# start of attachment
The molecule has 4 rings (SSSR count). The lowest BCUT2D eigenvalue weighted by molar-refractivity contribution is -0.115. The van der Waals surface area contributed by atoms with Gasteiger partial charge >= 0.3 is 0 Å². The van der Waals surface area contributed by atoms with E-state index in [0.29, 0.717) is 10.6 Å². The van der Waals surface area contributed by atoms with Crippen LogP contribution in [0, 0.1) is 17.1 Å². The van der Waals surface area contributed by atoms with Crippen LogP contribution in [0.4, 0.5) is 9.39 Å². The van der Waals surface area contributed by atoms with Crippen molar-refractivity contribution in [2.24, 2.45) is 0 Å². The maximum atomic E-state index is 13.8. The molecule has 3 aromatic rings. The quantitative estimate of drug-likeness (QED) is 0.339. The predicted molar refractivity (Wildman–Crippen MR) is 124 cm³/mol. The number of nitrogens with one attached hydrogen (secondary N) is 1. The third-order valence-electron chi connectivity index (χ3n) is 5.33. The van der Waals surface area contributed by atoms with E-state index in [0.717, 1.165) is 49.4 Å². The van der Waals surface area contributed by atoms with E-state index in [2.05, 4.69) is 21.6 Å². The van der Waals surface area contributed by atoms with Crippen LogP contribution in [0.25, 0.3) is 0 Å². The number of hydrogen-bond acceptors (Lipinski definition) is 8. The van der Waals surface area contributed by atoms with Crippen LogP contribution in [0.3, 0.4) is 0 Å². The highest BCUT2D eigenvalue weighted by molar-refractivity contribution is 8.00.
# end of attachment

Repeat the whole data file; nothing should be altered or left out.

The molecule has 4 rings (SSSR count). The lowest BCUT2D eigenvalue weighted by molar-refractivity contribution is -0.115. The van der Waals surface area contributed by atoms with Gasteiger partial charge >= 0.3 is 0 Å². The van der Waals surface area contributed by atoms with E-state index in [0.29, 0.717) is 10.6 Å². The van der Waals surface area contributed by atoms with Crippen LogP contribution in [0, 0.1) is 17.1 Å². The van der Waals surface area contributed by atoms with Crippen LogP contribution in [0.4, 0.5) is 9.39 Å². The van der Waals surface area contributed by atoms with Crippen molar-refractivity contribution in [2.24, 2.45) is 0 Å². The maximum atomic E-state index is 13.8. The molecule has 3 aromatic rings. The quantitative estimate of drug-likeness (QED) is 0.339. The predicted molar refractivity (Wildman–Crippen MR) is 124 cm³/mol. The number of nitrogens with one attached hydrogen (secondary N) is 1. The third-order valence-electron chi connectivity index (χ3n) is 5.33. The van der Waals surface area contributed by atoms with E-state index in [0.717, 1.165) is 49.4 Å². The van der Waals surface area contributed by atoms with E-state index in [2.05, 4.69) is 21.6 Å². The van der Waals surface area contributed by atoms with Crippen LogP contribution in [0.25, 0.3) is 0 Å². The number of hydrogen-bond acceptors (Lipinski definition) is 8. The van der Waals surface area contributed by atoms with Crippen LogP contribution in [0.3, 0.4) is 0 Å². The highest BCUT2D eigenvalue weighted by molar-refractivity contribution is 8.00.